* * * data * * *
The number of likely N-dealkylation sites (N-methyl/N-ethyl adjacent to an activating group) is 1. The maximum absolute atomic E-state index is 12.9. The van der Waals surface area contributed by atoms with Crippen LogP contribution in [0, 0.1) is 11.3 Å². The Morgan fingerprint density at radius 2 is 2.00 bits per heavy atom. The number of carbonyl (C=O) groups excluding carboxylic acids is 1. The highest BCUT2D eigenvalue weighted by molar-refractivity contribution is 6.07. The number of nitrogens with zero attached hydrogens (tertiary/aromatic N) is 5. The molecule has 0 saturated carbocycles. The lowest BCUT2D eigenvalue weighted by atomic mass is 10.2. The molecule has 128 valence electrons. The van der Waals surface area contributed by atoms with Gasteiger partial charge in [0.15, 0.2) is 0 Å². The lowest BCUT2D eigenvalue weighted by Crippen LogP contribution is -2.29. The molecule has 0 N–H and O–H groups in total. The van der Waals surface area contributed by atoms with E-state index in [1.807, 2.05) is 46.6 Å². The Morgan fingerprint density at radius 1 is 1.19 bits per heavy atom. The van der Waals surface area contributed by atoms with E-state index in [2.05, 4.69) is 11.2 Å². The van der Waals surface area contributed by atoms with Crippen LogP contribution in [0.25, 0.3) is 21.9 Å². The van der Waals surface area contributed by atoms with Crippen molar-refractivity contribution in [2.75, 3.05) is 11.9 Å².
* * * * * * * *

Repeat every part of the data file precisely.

The number of likely N-dealkylation sites (N-methyl/N-ethyl adjacent to an activating group) is 1. The maximum absolute atomic E-state index is 12.9. The van der Waals surface area contributed by atoms with Crippen LogP contribution in [0, 0.1) is 11.3 Å². The Morgan fingerprint density at radius 2 is 2.00 bits per heavy atom. The number of carbonyl (C=O) groups excluding carboxylic acids is 1. The highest BCUT2D eigenvalue weighted by molar-refractivity contribution is 6.07. The number of nitrogens with zero attached hydrogens (tertiary/aromatic N) is 5. The molecule has 0 saturated carbocycles. The lowest BCUT2D eigenvalue weighted by atomic mass is 10.2. The molecule has 128 valence electrons. The van der Waals surface area contributed by atoms with Gasteiger partial charge in [0.15, 0.2) is 0 Å². The lowest BCUT2D eigenvalue weighted by Crippen LogP contribution is -2.29. The molecule has 0 N–H and O–H groups in total. The van der Waals surface area contributed by atoms with E-state index in [1.807, 2.05) is 46.6 Å². The Morgan fingerprint density at radius 1 is 1.19 bits per heavy atom. The van der Waals surface area contributed by atoms with E-state index in [2.05, 4.69) is 11.2 Å². The van der Waals surface area contributed by atoms with Crippen LogP contribution in [0.25, 0.3) is 21.9 Å². The van der Waals surface area contributed by atoms with Crippen molar-refractivity contribution in [2.75, 3.05) is 11.9 Å².